Recently, I blogged about Professor Robert Martin’s article about his experience serving as a juror. He makes another point in his article that is worth discussing:
[J]urors might easily conclude that they receive second-rate treatment – despite platitudes extolling their invaluable contributions. In our case, for instance, we were informed that the trial would be extended an extra day to accommodate a physician scheduled to testify for the defense. Yet neither the judge nor lawyers bothered to inquire whether that accommodation would conflict with jurors’ schedules, thus ultimately forcing one (unemployed) juror to cancel a job interview and another to rearrange long-standing travel plans.
Other seemingly small matters proved irritating. Jurors were cautioned that they could not drink water during the trial because it would be “distracting” . . . . Moreover, during the morning and afternoon “coffee” breaks, jurors were sequestered in the back room without any amenities – including coffee. And needless to say, jurors were keenly aware that the five- dollar per diem compensation that they would eventually receive would barely cover the cost of lunch, let alone the cost of gas for travel to and from the courthouse.
Yet, paradoxically, when it ultimately came time to render a verdict, our jury was then bestowed with immense power and responsibility.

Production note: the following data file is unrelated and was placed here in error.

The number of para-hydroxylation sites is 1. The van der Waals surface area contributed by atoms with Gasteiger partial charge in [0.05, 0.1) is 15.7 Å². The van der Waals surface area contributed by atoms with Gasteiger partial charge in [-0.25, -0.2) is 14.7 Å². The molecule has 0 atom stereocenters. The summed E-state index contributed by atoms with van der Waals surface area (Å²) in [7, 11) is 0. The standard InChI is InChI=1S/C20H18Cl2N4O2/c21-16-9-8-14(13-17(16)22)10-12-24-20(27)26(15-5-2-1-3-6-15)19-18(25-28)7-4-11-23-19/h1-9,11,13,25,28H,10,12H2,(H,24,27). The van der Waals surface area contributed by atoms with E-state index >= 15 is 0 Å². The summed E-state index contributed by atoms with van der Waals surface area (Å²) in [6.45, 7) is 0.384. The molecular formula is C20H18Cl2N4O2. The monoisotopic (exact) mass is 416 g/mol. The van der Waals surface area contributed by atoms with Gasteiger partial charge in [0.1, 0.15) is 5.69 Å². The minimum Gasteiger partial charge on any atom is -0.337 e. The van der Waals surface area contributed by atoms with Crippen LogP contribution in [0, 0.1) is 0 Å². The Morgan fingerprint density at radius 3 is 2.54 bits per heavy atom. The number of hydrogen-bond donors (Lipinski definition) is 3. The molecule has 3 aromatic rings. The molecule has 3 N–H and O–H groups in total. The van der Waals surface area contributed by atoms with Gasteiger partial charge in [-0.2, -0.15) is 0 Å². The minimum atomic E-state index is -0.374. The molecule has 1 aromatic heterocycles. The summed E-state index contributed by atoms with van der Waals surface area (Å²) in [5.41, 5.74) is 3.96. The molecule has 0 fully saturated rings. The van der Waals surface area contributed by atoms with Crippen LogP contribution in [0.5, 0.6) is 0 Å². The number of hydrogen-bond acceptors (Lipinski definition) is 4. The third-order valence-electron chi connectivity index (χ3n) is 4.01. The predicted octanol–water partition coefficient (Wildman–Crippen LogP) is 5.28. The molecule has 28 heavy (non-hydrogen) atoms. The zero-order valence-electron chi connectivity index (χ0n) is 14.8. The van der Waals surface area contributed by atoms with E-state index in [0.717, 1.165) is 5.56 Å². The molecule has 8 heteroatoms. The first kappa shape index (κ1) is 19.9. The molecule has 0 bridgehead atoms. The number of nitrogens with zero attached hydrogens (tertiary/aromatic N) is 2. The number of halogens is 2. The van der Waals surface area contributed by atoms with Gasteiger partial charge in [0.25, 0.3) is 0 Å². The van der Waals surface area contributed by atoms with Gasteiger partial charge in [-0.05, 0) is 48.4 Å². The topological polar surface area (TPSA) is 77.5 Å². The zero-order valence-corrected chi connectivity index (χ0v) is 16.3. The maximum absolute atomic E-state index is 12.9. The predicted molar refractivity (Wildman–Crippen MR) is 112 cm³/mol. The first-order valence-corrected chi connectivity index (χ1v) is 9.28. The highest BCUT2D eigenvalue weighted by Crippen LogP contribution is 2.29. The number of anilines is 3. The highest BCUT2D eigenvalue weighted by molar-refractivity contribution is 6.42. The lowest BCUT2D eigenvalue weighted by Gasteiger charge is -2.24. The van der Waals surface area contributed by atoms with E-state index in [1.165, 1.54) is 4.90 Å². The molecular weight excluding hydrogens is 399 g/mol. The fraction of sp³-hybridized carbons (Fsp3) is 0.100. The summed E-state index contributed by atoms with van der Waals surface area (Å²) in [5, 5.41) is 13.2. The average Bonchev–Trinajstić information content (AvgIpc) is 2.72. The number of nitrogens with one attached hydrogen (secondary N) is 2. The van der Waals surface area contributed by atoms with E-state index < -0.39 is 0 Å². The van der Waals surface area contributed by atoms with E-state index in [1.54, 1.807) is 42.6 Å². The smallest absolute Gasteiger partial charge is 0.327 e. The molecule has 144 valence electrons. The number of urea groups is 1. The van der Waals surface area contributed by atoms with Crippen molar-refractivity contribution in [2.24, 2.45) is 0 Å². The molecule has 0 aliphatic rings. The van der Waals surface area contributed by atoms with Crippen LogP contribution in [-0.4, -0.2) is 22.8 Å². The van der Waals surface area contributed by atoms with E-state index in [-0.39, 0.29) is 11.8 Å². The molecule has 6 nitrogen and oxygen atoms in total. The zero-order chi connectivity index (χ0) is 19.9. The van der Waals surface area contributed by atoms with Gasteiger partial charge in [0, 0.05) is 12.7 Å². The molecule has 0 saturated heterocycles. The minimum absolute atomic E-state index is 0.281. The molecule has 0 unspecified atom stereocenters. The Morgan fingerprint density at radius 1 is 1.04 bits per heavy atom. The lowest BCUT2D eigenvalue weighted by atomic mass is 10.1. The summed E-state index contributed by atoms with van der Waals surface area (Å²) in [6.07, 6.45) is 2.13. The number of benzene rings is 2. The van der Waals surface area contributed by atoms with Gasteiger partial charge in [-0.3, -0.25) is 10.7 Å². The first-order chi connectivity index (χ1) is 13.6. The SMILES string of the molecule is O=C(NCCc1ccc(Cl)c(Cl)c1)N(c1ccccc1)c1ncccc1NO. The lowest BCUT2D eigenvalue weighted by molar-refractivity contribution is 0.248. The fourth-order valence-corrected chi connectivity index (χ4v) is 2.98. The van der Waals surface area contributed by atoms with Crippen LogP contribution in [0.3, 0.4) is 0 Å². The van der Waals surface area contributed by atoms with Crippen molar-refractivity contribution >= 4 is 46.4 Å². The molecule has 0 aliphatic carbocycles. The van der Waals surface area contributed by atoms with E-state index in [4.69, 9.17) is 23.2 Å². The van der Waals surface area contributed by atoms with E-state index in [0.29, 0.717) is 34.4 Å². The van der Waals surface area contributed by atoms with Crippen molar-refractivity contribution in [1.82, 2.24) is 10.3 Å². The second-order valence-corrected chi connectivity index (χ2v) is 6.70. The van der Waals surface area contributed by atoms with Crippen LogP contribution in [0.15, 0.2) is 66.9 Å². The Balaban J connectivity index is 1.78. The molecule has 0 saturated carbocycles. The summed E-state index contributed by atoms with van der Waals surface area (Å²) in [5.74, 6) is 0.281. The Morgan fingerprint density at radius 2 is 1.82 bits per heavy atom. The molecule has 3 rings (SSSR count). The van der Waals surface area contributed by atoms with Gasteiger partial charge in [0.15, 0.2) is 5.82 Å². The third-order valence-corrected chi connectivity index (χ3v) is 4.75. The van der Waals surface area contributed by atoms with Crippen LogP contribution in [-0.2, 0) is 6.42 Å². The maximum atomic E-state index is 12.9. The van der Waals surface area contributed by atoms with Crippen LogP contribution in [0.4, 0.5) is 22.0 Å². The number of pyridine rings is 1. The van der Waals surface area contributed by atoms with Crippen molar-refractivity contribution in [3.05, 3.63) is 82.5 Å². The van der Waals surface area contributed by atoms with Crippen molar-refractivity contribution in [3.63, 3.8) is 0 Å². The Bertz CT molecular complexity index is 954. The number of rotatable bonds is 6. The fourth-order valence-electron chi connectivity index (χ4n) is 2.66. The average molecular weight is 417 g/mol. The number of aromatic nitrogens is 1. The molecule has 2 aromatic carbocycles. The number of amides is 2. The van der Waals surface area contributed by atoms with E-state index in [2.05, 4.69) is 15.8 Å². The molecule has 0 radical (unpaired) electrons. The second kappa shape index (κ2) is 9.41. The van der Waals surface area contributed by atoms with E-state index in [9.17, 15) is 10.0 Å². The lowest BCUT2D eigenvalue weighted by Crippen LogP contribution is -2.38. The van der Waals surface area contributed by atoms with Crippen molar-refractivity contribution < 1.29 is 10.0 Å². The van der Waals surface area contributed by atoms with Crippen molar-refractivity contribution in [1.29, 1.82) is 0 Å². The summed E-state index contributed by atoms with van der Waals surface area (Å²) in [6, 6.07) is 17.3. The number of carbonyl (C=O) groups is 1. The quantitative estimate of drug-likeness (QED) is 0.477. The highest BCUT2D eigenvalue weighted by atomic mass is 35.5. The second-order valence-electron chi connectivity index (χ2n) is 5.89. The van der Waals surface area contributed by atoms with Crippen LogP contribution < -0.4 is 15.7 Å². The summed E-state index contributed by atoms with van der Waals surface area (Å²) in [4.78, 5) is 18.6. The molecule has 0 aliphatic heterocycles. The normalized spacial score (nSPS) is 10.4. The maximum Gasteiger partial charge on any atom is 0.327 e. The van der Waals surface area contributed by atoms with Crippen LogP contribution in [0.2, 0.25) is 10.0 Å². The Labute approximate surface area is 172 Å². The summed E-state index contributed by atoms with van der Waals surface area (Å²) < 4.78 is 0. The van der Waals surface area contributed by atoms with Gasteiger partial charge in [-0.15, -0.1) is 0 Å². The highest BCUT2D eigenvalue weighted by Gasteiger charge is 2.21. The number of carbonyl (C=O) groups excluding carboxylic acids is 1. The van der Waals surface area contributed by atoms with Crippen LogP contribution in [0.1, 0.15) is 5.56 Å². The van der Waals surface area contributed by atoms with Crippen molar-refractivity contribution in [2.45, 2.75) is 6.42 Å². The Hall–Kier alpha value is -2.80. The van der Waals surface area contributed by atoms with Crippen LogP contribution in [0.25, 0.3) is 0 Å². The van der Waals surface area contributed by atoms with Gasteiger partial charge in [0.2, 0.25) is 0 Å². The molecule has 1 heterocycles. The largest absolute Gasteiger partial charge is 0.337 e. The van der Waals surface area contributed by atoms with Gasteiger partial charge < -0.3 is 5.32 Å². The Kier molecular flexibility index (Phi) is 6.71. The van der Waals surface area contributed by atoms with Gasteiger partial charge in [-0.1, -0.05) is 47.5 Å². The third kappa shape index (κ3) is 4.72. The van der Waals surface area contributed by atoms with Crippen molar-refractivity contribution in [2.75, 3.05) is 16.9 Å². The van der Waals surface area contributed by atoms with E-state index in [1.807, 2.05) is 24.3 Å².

We subsidize our legal system on what is essentially free labor, for we barely pay jurors for their time. Many employers still pay the salaries of people on jury duty (though not all employers), but even under these circumstances, somebody else (employers) are subsidizing the system.
Imagine the juror who is self-employed and must sit on a two-week contract dispute. She might ask: Why should I be forced to help these two parties resolve their dispute? Why should I, one who has little expertise in their business, contract law, or anything related to their case, be the one to resolve it? Why should I have to sacrifice my time and two weeks of earning money to help these people solve their squabble?
If we are going to have a lay jury system, shouldn’t we at least have society pick up the costs rather than slough them off on randomly-selected people? Shouldn’t we pay jurors the true value of their time? Or at least a reasonable rate?
Originally Posted at Concurring Opinions
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This post was authored by Professor Daniel J. Solove, who through TeachPrivacy develops computer-based privacy training, data security training, HIPAA training, and many other forms of awareness training on privacy and security topics. Professor Solove also posts at his blog at LinkedIn. His blog has more than 1 million followers.